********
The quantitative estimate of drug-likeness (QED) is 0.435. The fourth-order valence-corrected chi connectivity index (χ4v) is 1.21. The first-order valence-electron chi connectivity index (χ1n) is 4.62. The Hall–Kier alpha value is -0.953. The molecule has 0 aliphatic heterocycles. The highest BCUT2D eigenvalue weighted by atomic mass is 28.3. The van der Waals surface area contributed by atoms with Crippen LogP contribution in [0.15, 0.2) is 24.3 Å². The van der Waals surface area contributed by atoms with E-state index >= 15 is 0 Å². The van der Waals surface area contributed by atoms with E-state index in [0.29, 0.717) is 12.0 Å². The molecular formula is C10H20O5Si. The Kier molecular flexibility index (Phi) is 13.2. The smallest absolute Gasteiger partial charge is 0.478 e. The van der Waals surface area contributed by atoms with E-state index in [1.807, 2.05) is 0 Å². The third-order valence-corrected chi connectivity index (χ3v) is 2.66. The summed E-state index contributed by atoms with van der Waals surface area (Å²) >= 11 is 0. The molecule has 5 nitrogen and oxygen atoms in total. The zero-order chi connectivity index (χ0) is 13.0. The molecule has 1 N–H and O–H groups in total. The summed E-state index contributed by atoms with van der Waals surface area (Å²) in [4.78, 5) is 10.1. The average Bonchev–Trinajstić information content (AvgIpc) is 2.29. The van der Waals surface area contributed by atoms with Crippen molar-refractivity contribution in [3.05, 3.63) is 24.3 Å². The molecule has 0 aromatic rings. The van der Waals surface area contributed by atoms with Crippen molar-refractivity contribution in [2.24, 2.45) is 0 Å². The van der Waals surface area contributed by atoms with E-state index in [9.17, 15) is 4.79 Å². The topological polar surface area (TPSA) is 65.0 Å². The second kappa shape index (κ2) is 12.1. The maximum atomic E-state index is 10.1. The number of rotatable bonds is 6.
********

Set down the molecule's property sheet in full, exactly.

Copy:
The quantitative estimate of drug-likeness (QED) is 0.435. The fourth-order valence-corrected chi connectivity index (χ4v) is 1.21. The first-order valence-electron chi connectivity index (χ1n) is 4.62. The Hall–Kier alpha value is -0.953. The molecule has 0 aliphatic heterocycles. The highest BCUT2D eigenvalue weighted by atomic mass is 28.3. The van der Waals surface area contributed by atoms with Crippen LogP contribution in [0.15, 0.2) is 24.3 Å². The van der Waals surface area contributed by atoms with E-state index >= 15 is 0 Å². The van der Waals surface area contributed by atoms with E-state index in [0.29, 0.717) is 12.0 Å². The molecular formula is C10H20O5Si. The Kier molecular flexibility index (Phi) is 13.2. The smallest absolute Gasteiger partial charge is 0.478 e. The van der Waals surface area contributed by atoms with E-state index in [1.807, 2.05) is 0 Å². The third-order valence-corrected chi connectivity index (χ3v) is 2.66. The summed E-state index contributed by atoms with van der Waals surface area (Å²) >= 11 is 0. The molecule has 5 nitrogen and oxygen atoms in total. The zero-order chi connectivity index (χ0) is 13.0. The molecule has 1 N–H and O–H groups in total. The summed E-state index contributed by atoms with van der Waals surface area (Å²) in [4.78, 5) is 10.1. The average Bonchev–Trinajstić information content (AvgIpc) is 2.29. The van der Waals surface area contributed by atoms with Crippen molar-refractivity contribution in [3.05, 3.63) is 24.3 Å². The molecule has 0 aromatic rings. The van der Waals surface area contributed by atoms with Crippen molar-refractivity contribution in [2.24, 2.45) is 0 Å². The van der Waals surface area contributed by atoms with E-state index in [9.17, 15) is 4.79 Å². The topological polar surface area (TPSA) is 65.0 Å². The second kappa shape index (κ2) is 12.1. The maximum atomic E-state index is 10.1. The number of rotatable bonds is 6.